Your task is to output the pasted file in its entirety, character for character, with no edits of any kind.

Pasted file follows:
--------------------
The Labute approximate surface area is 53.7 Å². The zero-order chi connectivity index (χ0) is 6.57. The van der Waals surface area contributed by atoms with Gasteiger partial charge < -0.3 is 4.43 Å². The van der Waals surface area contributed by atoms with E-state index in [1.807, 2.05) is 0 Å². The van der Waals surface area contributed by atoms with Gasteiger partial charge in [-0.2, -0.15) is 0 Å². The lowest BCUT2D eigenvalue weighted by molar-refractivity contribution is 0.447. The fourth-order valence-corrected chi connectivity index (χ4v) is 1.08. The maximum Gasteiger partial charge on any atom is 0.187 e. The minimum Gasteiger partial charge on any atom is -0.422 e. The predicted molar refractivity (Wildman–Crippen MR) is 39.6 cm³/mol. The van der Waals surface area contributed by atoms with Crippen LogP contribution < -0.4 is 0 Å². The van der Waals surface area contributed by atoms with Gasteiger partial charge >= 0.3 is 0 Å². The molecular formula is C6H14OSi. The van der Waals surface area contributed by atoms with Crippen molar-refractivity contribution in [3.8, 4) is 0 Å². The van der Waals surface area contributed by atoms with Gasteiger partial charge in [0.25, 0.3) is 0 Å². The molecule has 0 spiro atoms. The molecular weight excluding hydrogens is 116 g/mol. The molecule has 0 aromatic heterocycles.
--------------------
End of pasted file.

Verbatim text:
The Labute approximate surface area is 53.7 Å². The zero-order chi connectivity index (χ0) is 6.57. The van der Waals surface area contributed by atoms with Gasteiger partial charge < -0.3 is 4.43 Å². The van der Waals surface area contributed by atoms with E-state index in [1.807, 2.05) is 0 Å². The van der Waals surface area contributed by atoms with Gasteiger partial charge in [-0.2, -0.15) is 0 Å². The lowest BCUT2D eigenvalue weighted by molar-refractivity contribution is 0.447. The fourth-order valence-corrected chi connectivity index (χ4v) is 1.08. The maximum Gasteiger partial charge on any atom is 0.187 e. The minimum Gasteiger partial charge on any atom is -0.422 e. The predicted molar refractivity (Wildman–Crippen MR) is 39.6 cm³/mol. The van der Waals surface area contributed by atoms with Crippen LogP contribution < -0.4 is 0 Å². The van der Waals surface area contributed by atoms with Gasteiger partial charge >= 0.3 is 0 Å². The molecular formula is C6H14OSi. The van der Waals surface area contributed by atoms with Crippen molar-refractivity contribution in [3.8, 4) is 0 Å². The van der Waals surface area contributed by atoms with Gasteiger partial charge in [0.25, 0.3) is 0 Å². The molecule has 0 spiro atoms. The molecular weight excluding hydrogens is 116 g/mol. The molecule has 0 aromatic heterocycles.